By Robert McEwen
Two fairly momentous events have happened in the past week.
The first was, of course, the US election. Initially it appeared that Trump would romp home. As pre-poll votes were counted, however, the advantage quickly swung to Biden. By Thursday morning our time, it was clear that if the momentum continued, Biden would win.
Whilst Trump is yet to concede – and he possibly never will – Biden will have won a decisive victory. Trump claims that there has been electoral fraud – he has made the claim for six months, even before a single vote was cast. If there has been fraud the Democrats did a very bad job, especially as they will likely lose seats in the senate.
A recount in close seats is the norm, not the exception. They only ever result in a few votes changing hands – hundreds, not thousands. There will be some anomalies picked up, but they will go both ways. The only time a recount made a difference was the 2000 election – Bush won Florida and the presidency. Trump would need to have several states reversed for him to win – the chance of that is zero. He would serve his legacy well if he concedes. However, going to court may be the best thing – it will prove there is no evidence of electoral fraud.
The bigger news, in some ways, was that Pfizer has developed a COVID-19 vaccine which may be 90% effective in stopping transmission of the virus.
That news, along with the declaration of a Biden victory, put a rocket under markets this week. The biggest movers were banks, energy stocks, travel companies and property trusts. The biggest losers were tech stocks and retailers. Retailers have been big beneficiaries of government handouts which will come to an end, whilst many tech stocks have risen for no real reason at all. Gold also fell as it has been a safe haven during this period. Bitcoin, however, rallied.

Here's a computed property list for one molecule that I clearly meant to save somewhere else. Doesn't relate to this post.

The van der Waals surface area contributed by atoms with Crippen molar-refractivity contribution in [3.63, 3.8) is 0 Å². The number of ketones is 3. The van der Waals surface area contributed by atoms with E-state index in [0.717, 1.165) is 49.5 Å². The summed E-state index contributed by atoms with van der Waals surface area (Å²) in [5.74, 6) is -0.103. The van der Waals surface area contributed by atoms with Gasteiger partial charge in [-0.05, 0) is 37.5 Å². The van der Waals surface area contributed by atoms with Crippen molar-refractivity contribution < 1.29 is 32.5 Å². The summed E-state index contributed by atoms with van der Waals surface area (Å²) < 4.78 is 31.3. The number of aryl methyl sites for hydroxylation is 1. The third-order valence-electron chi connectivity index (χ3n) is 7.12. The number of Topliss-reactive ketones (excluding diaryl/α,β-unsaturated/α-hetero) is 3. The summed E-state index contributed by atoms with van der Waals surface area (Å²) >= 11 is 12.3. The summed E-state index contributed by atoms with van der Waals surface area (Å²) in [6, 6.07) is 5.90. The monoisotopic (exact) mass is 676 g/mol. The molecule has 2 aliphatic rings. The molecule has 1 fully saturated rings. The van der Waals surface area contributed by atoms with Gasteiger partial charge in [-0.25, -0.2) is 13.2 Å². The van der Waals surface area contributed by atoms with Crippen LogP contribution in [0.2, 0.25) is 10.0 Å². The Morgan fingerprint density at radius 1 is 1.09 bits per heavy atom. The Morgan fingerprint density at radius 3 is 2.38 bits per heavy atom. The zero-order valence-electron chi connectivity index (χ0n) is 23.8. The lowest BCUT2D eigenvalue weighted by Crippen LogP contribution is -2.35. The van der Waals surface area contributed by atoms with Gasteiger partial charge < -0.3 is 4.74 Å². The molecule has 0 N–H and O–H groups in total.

As the week wore on, the rotation out of some sectors into others has partially reversed – banks, for example, have pulled back whilst tech stocks have reversed some of their losses.
There is a long way to go before the vaccine is ready and widely available. It is yet to be FDA approved – a necessary pre-cursor to its availability; and it will take years for most people to get the vaccine.
In the meantime, COVID-19 is running rampant. In the US, far from turning the corner, there are two to three times the number of cases in the last month. Western Europe likewise is out of control. The numbers now are dwarfing those from earlier in the year when many countries panicked and went into lockdown. The good news is that death rates are far lower, although the actual number of deaths is increasing as a result of the huge number of cases.
At least now there is some light at the end of the tunnel. This time next year, we hope, COVID-19 will not be the lead story.
This content is intended only to provide a summary and general overview of the subject matter covered. It is not intended to be comprehensive nor does it constitute advice. We attempt to ensure that the content is accurate and current but we do not warrant the content nor its currency. You should seek professional advice before acting or relying on any of the content.